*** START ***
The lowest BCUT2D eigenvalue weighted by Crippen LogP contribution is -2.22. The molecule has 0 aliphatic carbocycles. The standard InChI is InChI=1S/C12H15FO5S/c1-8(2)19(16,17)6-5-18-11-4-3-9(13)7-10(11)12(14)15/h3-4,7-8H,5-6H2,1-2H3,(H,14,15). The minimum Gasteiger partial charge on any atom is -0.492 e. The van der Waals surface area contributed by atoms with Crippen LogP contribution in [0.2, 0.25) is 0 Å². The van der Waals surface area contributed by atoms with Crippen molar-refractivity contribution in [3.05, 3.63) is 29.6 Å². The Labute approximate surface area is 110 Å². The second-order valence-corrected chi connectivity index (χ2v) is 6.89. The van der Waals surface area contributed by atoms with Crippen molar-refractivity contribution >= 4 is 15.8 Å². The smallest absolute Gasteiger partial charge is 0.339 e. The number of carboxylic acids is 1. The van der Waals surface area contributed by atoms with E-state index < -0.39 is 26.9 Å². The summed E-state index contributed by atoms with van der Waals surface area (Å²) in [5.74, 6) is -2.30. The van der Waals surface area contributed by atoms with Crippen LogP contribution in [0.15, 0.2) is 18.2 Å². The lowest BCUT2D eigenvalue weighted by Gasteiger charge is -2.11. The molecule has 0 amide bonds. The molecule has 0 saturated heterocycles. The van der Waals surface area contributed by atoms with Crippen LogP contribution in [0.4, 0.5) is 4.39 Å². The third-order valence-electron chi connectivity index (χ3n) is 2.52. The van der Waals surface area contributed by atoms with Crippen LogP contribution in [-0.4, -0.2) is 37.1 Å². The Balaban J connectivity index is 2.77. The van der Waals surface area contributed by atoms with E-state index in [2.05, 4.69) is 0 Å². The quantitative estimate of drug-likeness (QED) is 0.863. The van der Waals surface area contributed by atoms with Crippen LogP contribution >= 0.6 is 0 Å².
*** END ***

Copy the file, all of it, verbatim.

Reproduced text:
The lowest BCUT2D eigenvalue weighted by Crippen LogP contribution is -2.22. The molecule has 0 aliphatic carbocycles. The standard InChI is InChI=1S/C12H15FO5S/c1-8(2)19(16,17)6-5-18-11-4-3-9(13)7-10(11)12(14)15/h3-4,7-8H,5-6H2,1-2H3,(H,14,15). The minimum Gasteiger partial charge on any atom is -0.492 e. The van der Waals surface area contributed by atoms with Crippen LogP contribution in [0.2, 0.25) is 0 Å². The van der Waals surface area contributed by atoms with Crippen molar-refractivity contribution in [3.05, 3.63) is 29.6 Å². The Labute approximate surface area is 110 Å². The second-order valence-corrected chi connectivity index (χ2v) is 6.89. The van der Waals surface area contributed by atoms with Crippen molar-refractivity contribution >= 4 is 15.8 Å². The smallest absolute Gasteiger partial charge is 0.339 e. The number of carboxylic acids is 1. The van der Waals surface area contributed by atoms with E-state index < -0.39 is 26.9 Å². The summed E-state index contributed by atoms with van der Waals surface area (Å²) in [5.74, 6) is -2.30. The van der Waals surface area contributed by atoms with Crippen LogP contribution in [0.15, 0.2) is 18.2 Å². The lowest BCUT2D eigenvalue weighted by Gasteiger charge is -2.11. The molecule has 0 amide bonds. The molecule has 0 saturated heterocycles. The van der Waals surface area contributed by atoms with Crippen LogP contribution in [0.4, 0.5) is 4.39 Å². The third-order valence-electron chi connectivity index (χ3n) is 2.52. The van der Waals surface area contributed by atoms with Crippen LogP contribution in [-0.4, -0.2) is 37.1 Å². The Balaban J connectivity index is 2.77. The van der Waals surface area contributed by atoms with E-state index in [2.05, 4.69) is 0 Å². The quantitative estimate of drug-likeness (QED) is 0.863. The van der Waals surface area contributed by atoms with Crippen LogP contribution >= 0.6 is 0 Å².